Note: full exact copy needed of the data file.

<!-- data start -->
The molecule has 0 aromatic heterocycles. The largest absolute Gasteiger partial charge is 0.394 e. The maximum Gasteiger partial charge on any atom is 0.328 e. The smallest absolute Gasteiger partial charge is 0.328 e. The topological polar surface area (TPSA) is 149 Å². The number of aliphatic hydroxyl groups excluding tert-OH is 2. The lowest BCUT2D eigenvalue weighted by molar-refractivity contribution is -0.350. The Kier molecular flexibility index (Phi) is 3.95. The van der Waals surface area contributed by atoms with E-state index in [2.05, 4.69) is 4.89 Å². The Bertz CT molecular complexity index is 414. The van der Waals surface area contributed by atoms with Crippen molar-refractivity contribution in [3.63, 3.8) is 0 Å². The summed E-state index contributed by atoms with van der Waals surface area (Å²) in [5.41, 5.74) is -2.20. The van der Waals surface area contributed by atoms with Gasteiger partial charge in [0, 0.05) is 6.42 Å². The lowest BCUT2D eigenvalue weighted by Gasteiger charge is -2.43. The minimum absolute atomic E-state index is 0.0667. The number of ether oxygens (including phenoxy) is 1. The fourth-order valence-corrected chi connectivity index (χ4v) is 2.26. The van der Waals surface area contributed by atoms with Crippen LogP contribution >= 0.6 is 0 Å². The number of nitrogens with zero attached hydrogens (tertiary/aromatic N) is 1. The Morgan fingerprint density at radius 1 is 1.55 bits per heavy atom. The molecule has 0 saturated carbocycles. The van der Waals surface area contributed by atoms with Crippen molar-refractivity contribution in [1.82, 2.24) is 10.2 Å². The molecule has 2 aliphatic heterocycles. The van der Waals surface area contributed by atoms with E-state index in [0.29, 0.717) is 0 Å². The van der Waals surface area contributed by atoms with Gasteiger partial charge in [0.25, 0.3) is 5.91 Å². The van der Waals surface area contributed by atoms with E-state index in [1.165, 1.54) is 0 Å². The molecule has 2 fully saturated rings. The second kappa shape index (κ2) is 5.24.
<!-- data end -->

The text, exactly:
The molecule has 0 aromatic heterocycles. The largest absolute Gasteiger partial charge is 0.394 e. The maximum Gasteiger partial charge on any atom is 0.328 e. The smallest absolute Gasteiger partial charge is 0.328 e. The topological polar surface area (TPSA) is 149 Å². The number of aliphatic hydroxyl groups excluding tert-OH is 2. The lowest BCUT2D eigenvalue weighted by molar-refractivity contribution is -0.350. The Kier molecular flexibility index (Phi) is 3.95. The van der Waals surface area contributed by atoms with E-state index in [2.05, 4.69) is 4.89 Å². The Bertz CT molecular complexity index is 414. The van der Waals surface area contributed by atoms with Crippen molar-refractivity contribution in [3.63, 3.8) is 0 Å². The summed E-state index contributed by atoms with van der Waals surface area (Å²) in [5.41, 5.74) is -2.20. The van der Waals surface area contributed by atoms with Gasteiger partial charge in [0, 0.05) is 6.42 Å². The lowest BCUT2D eigenvalue weighted by Gasteiger charge is -2.43. The minimum absolute atomic E-state index is 0.0667. The number of ether oxygens (including phenoxy) is 1. The fourth-order valence-corrected chi connectivity index (χ4v) is 2.26. The van der Waals surface area contributed by atoms with Crippen LogP contribution >= 0.6 is 0 Å². The number of nitrogens with zero attached hydrogens (tertiary/aromatic N) is 1. The Morgan fingerprint density at radius 1 is 1.55 bits per heavy atom. The molecule has 0 saturated carbocycles. The van der Waals surface area contributed by atoms with Crippen molar-refractivity contribution in [1.82, 2.24) is 10.2 Å². The molecule has 2 aliphatic heterocycles. The van der Waals surface area contributed by atoms with E-state index in [0.29, 0.717) is 0 Å². The van der Waals surface area contributed by atoms with Gasteiger partial charge in [0.25, 0.3) is 5.91 Å². The van der Waals surface area contributed by atoms with E-state index in [1.165, 1.54) is 0 Å². The molecule has 2 fully saturated rings. The second kappa shape index (κ2) is 5.24.